Indigenous Services Canada said it is closely monitoring COVID-19 in northeast Saskatchewan, as approximately 18 people in communities within the Peter Ballantyne Cree Nation and Lac La Ronge Indian Band have contracted the virus.

“I think there’s still some active tracking going on, people then dispersed and went back into their communities. So, it has caused what appears to be an initial outbreak in those communities. We’re obviously tracking it quite intensely, and should have more details to follow as part of this,” said Indigenous Services Minister Marc Miller.

“It’s important in all these situations not to judge. I think when you do, it prevents people from disclosing information that is so critical in stamping out COVID, tracking and tracing and full disclosure of information.”

The Peter Ballantyne Cree Nation is in lockdown, prohibiting non-essential inter-community travel. Community schools are closed to be sanitized and possibly reopen Monday.

The Lac La Ronge Indian Band has set up a testing center in Stanley Mission at the Band Hall and is providing necessary supports to those infected and individuals self-isolating due to contact tracing.

Miller explained that First Nations country-wide are seeing an increase in COVID-19 cases, now standing at 209 active cases, the highest since the pandemic started. Miller called the situation scary for First Nations communities.

“It’s very alarming the nature of the transmission, community gatherings, weddings, funerals, gatherings of a religious nature. People having parties, things we all do is something that is very scary. And so, we’re continuing our work and refining our communications message in our discussions with leadership to make sure that they are prepared and that we stand prepared to provide surge capacity and communities,” Miller explained.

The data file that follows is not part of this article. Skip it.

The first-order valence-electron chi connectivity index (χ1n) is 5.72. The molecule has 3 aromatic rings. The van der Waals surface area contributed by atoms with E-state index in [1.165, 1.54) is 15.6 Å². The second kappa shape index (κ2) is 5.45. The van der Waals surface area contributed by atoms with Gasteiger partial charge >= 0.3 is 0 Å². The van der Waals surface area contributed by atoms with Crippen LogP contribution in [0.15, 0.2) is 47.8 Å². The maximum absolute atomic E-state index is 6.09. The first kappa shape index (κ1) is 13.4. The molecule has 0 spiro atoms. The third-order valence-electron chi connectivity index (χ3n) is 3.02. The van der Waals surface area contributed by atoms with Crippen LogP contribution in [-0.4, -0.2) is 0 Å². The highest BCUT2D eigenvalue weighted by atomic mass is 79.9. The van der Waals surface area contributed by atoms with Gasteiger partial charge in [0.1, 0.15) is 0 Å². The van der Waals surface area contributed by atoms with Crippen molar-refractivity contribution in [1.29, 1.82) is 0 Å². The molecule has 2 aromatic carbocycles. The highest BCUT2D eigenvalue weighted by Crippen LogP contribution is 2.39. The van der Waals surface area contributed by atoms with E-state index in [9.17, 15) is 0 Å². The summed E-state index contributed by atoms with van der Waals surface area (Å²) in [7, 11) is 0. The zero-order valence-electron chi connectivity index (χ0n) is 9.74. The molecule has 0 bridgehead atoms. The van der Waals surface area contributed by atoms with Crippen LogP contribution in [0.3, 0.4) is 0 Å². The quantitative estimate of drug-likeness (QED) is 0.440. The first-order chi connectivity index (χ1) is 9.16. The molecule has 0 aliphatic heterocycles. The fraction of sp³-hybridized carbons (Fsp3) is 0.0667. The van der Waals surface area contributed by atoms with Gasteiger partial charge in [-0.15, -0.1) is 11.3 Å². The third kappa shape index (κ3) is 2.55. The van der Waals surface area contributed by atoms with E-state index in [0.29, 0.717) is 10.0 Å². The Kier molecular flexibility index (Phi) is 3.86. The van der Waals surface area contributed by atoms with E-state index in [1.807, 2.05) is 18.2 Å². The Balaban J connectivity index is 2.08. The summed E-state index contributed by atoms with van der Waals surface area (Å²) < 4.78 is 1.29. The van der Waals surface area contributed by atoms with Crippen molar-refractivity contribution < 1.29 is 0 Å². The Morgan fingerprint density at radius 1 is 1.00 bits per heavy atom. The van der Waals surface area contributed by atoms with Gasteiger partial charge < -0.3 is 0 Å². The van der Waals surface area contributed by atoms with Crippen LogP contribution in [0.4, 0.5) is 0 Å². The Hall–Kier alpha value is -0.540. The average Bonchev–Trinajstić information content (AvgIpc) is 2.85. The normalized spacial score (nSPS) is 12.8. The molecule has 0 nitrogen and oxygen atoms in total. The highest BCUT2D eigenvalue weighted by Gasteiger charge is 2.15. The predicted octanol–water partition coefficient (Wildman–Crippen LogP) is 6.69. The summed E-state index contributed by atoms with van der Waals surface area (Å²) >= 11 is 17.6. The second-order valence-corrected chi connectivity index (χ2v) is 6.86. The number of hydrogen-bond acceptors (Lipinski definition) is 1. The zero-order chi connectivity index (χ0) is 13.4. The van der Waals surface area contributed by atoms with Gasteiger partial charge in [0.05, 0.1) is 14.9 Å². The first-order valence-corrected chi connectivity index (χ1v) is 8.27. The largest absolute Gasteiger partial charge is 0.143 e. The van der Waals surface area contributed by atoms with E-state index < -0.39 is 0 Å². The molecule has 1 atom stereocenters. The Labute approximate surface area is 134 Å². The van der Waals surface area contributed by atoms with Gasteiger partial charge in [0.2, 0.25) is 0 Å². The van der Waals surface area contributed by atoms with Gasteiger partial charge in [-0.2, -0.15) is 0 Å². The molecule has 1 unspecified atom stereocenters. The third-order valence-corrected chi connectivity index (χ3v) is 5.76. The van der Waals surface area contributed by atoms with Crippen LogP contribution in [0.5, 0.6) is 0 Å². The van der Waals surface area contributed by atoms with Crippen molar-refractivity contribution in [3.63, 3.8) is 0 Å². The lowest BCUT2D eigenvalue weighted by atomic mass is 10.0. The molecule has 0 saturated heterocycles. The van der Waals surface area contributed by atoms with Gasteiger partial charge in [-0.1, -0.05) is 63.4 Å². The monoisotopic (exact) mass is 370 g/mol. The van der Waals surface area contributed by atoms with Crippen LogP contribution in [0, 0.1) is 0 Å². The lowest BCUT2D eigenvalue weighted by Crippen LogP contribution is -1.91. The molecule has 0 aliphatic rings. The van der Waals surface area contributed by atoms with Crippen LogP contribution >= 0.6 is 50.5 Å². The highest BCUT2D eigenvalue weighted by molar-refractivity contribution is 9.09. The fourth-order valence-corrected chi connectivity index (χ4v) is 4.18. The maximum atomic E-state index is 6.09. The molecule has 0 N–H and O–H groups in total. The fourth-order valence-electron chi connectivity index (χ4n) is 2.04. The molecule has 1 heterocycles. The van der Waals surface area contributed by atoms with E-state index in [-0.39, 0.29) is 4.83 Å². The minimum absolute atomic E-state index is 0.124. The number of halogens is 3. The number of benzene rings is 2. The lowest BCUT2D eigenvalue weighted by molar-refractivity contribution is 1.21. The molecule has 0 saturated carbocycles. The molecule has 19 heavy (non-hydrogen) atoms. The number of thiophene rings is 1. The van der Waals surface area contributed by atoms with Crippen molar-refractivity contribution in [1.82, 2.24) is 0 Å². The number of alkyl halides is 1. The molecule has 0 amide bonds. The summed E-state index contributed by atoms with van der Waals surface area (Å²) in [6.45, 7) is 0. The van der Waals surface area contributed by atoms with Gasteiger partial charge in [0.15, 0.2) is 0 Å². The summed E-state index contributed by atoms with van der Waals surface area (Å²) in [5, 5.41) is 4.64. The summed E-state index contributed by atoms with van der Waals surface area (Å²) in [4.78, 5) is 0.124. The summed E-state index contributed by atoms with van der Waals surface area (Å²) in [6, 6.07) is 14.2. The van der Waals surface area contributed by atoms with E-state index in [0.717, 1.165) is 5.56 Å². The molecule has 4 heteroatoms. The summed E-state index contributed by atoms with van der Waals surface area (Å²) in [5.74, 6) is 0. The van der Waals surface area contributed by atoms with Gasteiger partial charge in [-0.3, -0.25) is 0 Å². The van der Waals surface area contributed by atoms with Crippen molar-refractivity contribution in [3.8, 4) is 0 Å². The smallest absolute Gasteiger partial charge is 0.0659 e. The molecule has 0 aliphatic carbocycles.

A major concern the federal government has in containing COVID-19 on First Nations is overcrowded housing and the inability of some families who are living with multi-generations to properly self-isolate.

“This is one of the reflections that we’ve made clear to ourselves as colleagues in cabinet and reiterated in the in the throne speech, we need to move a little more aggressively on closing that infrastructure gap. Because we know that should we go into another epidemic, we can’t go into that the epidemic with that level of overcrowding and predispositions particularly when it comes to respiratory diseases that Indigenous People face and continue to face,” Miller explained.

Chief Medical Officer of Public Health Dr. Tom Wong is encouraging First Nations to limit non-essential travel, practice physical distancing, wash your hands and stay home if sick to help prevent the spread of the virus.